Accordingly, Indian society which virtually comes out of pluralistic cobweb is exceedingly diversified. And this diversification is multifarious and multi-ethnic. The Vedas which is called to be the hub of the Indian pluralistic ethos is a wonderful place of debate and discussion that finally excels at its dialectical culmination. “It is true that since early medieval times the Vedas have been regarded as the source of all Indian wisdom, but this was possible only by interpreting the term Vedic elements to an earlier Dravidian civilization or the addition of Dravidian elements to an already existing Aryan or Vedic civilization “Rg-Veda ancient among four others possess monotheism that “represent the religion of an unsophisticated age” To be certain, monotheism of Vedic civilization never overshadows the pluralistic trend of Indian belief because there had been so many trends of ancient India  juxtaposed each other without making hindrance to others.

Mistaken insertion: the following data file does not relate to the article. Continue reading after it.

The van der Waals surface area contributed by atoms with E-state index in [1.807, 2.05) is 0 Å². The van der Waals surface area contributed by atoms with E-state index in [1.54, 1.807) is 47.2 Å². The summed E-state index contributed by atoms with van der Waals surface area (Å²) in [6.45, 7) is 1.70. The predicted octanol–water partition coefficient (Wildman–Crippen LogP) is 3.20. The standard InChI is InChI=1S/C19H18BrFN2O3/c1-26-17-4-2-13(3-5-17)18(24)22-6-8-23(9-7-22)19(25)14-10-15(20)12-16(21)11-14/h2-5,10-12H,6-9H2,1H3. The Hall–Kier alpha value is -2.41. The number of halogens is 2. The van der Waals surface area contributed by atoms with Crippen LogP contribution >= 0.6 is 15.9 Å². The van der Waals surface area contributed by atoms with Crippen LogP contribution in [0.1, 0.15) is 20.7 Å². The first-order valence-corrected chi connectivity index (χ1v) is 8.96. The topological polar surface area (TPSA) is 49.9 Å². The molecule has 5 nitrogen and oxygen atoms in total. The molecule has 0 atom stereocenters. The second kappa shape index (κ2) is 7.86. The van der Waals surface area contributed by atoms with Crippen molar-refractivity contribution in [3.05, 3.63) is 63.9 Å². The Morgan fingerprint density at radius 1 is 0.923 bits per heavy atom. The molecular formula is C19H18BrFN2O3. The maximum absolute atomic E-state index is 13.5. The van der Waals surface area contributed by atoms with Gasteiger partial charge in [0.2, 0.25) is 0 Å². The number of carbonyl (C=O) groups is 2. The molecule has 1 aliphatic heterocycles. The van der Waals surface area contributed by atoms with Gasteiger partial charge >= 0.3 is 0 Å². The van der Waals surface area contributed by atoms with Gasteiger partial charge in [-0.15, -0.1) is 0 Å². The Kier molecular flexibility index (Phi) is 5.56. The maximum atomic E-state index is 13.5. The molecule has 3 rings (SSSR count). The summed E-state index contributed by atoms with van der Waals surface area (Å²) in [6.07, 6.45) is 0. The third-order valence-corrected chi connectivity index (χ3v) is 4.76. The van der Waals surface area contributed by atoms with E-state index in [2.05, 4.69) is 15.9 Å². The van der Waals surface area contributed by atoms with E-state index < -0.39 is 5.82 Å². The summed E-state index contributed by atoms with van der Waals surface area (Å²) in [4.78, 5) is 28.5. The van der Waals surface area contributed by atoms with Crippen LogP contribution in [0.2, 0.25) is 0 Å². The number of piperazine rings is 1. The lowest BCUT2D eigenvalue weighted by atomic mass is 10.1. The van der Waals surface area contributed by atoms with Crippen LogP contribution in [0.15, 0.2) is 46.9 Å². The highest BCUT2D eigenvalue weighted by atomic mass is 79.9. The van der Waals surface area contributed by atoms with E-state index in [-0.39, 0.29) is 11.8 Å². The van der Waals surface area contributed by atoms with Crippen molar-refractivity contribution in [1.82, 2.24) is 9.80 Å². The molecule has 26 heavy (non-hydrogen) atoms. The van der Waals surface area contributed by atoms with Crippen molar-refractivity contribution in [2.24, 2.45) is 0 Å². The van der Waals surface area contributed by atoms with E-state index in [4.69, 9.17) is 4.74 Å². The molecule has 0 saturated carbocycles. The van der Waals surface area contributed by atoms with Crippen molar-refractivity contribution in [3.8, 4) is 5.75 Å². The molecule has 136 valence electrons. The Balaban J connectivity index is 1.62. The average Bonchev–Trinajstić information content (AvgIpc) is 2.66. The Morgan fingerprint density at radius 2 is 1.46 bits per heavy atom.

Since the Aryan invasion of India, ancient society got a new shape following an admixture of invading Aryans with the early Dravidians. T. Burrow confirms that, “The classical civilization of India developed from the earlier Vedic civilization, and the Vedic civilization was the creation of the Aryans, an invading people, whose first arrival in the subcontinent is probably to be dated about 1500 B.C” As a result, society had been started to reopen with its multifarious track that essentially leads to cultural pluralism.